Primary Documents - Theobald von Bethmann-Hollweg on the Prospect of War with the U.S., April 1917

Theobald von Bethmann-Hollweg Reproduced below is the text of German Chancellor Theobald von Bethmann-Hollweg's response to news that U.S. President Woodrow Wilson was to appear before the U.S. Congress on 2 April 1917 to seek authorisation for a declaration of war with Germany.

In his response von Bethmann-Hollweg reiterated the German view that war with America was avoidable and that the former's decision to renew a policy of unrestricted submarine warfare was only taken in response to Britain's continued "illegal and indefensible" naval blockade of Germany.

He concluded by stating that while Germany regretted the possibility of war with the U.S., it would yet overcome the setback.

Click here to read Britain's response to Bethmann-Hollweg's note.

German Chancellor Theobald von Bethmann-Hollweg on the Prospect of War with the U.S., April 1917

The directors of the American Nation have been convened by President Wilson for an extraordinary session of Congress in order to decide the question of war or peace between the American and German Nations.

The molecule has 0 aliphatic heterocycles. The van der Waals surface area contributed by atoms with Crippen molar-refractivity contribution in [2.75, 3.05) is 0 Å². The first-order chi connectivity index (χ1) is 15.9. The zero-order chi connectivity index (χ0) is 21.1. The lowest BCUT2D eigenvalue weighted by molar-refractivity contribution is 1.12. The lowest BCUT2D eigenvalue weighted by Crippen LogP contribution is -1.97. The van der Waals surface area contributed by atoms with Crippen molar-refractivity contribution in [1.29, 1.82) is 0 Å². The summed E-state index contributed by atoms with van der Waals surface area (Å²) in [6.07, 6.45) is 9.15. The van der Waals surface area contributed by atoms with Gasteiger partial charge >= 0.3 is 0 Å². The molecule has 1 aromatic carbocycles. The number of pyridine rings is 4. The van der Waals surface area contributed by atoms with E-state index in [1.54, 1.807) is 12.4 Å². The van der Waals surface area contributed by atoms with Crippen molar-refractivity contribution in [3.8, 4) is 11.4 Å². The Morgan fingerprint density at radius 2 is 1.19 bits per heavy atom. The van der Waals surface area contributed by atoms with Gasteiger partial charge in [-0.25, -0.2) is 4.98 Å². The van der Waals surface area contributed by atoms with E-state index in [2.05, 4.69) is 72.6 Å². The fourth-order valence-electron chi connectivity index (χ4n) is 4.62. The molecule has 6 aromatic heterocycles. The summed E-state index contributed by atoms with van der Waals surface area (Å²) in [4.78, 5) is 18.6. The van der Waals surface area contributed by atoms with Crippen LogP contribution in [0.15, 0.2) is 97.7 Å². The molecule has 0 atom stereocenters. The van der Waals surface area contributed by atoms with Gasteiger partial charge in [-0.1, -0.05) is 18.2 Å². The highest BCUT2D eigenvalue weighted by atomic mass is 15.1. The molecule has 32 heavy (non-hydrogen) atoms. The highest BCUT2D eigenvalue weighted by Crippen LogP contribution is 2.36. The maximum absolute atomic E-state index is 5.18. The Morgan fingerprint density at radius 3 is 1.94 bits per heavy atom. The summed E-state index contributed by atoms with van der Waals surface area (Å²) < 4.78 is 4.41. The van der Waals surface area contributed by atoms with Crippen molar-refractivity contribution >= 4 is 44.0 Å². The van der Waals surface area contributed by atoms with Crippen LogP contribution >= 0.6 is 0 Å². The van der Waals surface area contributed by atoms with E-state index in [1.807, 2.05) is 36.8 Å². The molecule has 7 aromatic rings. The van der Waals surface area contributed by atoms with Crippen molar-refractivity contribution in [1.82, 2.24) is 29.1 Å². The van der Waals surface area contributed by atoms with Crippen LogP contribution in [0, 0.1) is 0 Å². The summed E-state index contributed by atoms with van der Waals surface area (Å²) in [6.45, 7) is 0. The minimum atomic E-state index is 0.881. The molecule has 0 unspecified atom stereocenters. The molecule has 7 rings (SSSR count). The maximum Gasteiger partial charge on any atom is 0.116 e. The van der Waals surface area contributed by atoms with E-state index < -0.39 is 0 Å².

Germany never had the slightest intention of attacking the United States of America, and does not have such intention now.  It never desired war against the United States of America and does not desire it today.

How did these things develop?  More than once we told the United States that we made unrestricted use of the submarine weapon, expecting that England could be made to observe, in her policy of blockade, the laws of humanity and of international agreements

This blockade policy, this I expressly recall, has been called illegal and indefensible by President Wilson and Secretary of State Lansing.

Our expectations, which we maintained during eight months, have been disappointed completely.  England not only did not give up her illegal and indefensible policy of blockade, but uninterruptedly intensified it.

England, together with her allies, arrogantly rejected the peace offers made by us and our allies and proclaimed her war aims, which aim at our annihilation and that of our allies.

Then we took unrestricted submarine warfare into our hands; then we had to for our defence.

If the American Nation considers this a cause for which to declare war against the German Nation with which it has lived in peace for more than 100 years, if this action warrants an increase of bloodshed, we shall not have to bear the responsibility for it.

The German Nation, which feels neither hatred nor hostility, against the United States of America, shall also bear and overcome this.

Source: Source Records of the Great War, Vol. V, ed. Charles F. Horne, National Alumni 1923

Both British and German fleets had around 45 submarines available at the time of the Battle of Jutland, but none were put to use.

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